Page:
A VETERAN Highland councillor’s sudden resignation has shaken the independent-led administration, raising the prospect that "four or five others could follow".
One of them could be a long-standing Ross-shire rebel councillor who has insisted she’ll step down if the administration pushes through parking charges for Dingwall.
Caithness independent Donnie Mackay quit on Wednesday night over the council’s budget proposal to roll out car parking charges at more local authority owned facilities.
He fears it would decimate High Street shopping in Thurso.
Numerous colleagues have said the same about the potential impact in their areas, including Dingwall and Nairn.
Reacting to the latest development, Dingwall and Seaforth councillor Margaret Paterson said: "I knew Donnie was thinking about it but as I said in the chamber I will leave the Administration if they impose parking charges on my town of Dingwall.
"I have fought for free parking in my town for as long as I have been a councillor, which is from 1994 when I was first elected. I know how damaging parking charges would be for the town and have always said ‘not on my watch’. It is a hard fight but worth fighting for – the survival of my High Street is very precious to me and I will fight tooth and nail to protect it.
"Who knows common sense may prevail and they will do a U-turn."
Mr Mackay (74), who has served far north constituents for 16 years, plans to formally join the council’s year-old Conservative group for his final spell before stepping down at the next election. He was a party member in his youth but has always stood as an independent.
He also cited the potential impact on tourism of toilet closures as another money-saving measure.
The vice chairman of the north planning committee said: "The parking charges will rip the heart out of town centres like Thurso. The big supermarkets are laughing all the way to the bank, with their free parking. Everyone will go there and the town centres will be left with nothing.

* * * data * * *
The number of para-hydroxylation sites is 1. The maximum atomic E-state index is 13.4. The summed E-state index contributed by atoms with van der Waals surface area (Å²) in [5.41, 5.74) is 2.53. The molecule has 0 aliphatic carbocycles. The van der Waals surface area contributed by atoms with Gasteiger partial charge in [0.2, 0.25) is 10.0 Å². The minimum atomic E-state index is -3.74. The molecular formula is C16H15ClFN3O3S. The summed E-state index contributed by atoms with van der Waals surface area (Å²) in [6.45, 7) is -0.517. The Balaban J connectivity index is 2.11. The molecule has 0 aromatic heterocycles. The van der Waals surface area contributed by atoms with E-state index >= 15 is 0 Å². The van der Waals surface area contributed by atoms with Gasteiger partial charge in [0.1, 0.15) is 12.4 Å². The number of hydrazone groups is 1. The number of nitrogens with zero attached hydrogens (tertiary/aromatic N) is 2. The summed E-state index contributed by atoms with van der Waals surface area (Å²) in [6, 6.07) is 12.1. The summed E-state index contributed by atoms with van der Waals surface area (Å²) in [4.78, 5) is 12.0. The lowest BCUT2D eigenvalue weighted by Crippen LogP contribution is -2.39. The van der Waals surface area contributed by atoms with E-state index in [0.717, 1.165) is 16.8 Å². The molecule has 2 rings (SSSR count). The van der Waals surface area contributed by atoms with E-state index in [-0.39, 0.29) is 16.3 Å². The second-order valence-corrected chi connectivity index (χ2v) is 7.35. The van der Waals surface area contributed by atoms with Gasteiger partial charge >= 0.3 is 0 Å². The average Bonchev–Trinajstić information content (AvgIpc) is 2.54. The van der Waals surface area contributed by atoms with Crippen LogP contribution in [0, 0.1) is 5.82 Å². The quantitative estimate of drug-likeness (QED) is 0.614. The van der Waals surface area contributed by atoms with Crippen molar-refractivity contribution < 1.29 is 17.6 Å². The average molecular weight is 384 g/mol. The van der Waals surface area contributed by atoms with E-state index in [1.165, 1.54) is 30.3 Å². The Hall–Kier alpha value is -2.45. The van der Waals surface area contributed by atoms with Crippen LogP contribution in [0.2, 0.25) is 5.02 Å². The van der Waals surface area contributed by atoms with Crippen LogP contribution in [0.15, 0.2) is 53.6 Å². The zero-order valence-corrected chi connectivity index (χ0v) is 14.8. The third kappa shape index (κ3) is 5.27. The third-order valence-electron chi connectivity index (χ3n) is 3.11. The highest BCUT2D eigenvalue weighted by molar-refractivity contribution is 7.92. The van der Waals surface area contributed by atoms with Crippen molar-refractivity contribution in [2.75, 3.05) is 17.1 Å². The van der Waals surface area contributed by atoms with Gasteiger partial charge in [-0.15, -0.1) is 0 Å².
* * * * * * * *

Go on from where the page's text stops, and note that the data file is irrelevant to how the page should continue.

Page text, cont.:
"And we’re trying to encourage tourists to visit the Highlands but public toilets will be closed. We’re going backwards instead of forwards. A lot of colleagues feel the same way – but I’m not naming names."
Council leader Margaret Davidson said: "I’m sorry to see Donnie leave the group and I’ve told him so. I’ve wished him well."
Conservative group leader Andrew Jarvie said he was "delighted" by Mr Mackay’s decision to seek membership of his group.
Defending the parking charges proposal, which is expected to be ratified at full council meeting at the end of the month, Liberal Democrat group leader Alasdair Christie reminded Mr Mackay that the Tory group backed the policy.
Mr Jarvie insisted that since the budget debate it had surfaced that the potential income from council car parks would be substantially less than initially projected because some of the sites are community owned and not council property.
On that basis, he said, his group no longer backed the charges proposal.
Mr Mackay’s decision will not affect the balance of power. If he joins the Tories, the council balance will be 27 independent, 19 SNP, 11 Conservative, 10 Liberal Democrat, three Labour, two non-aligned, one Sutherland Independent Group and one Green.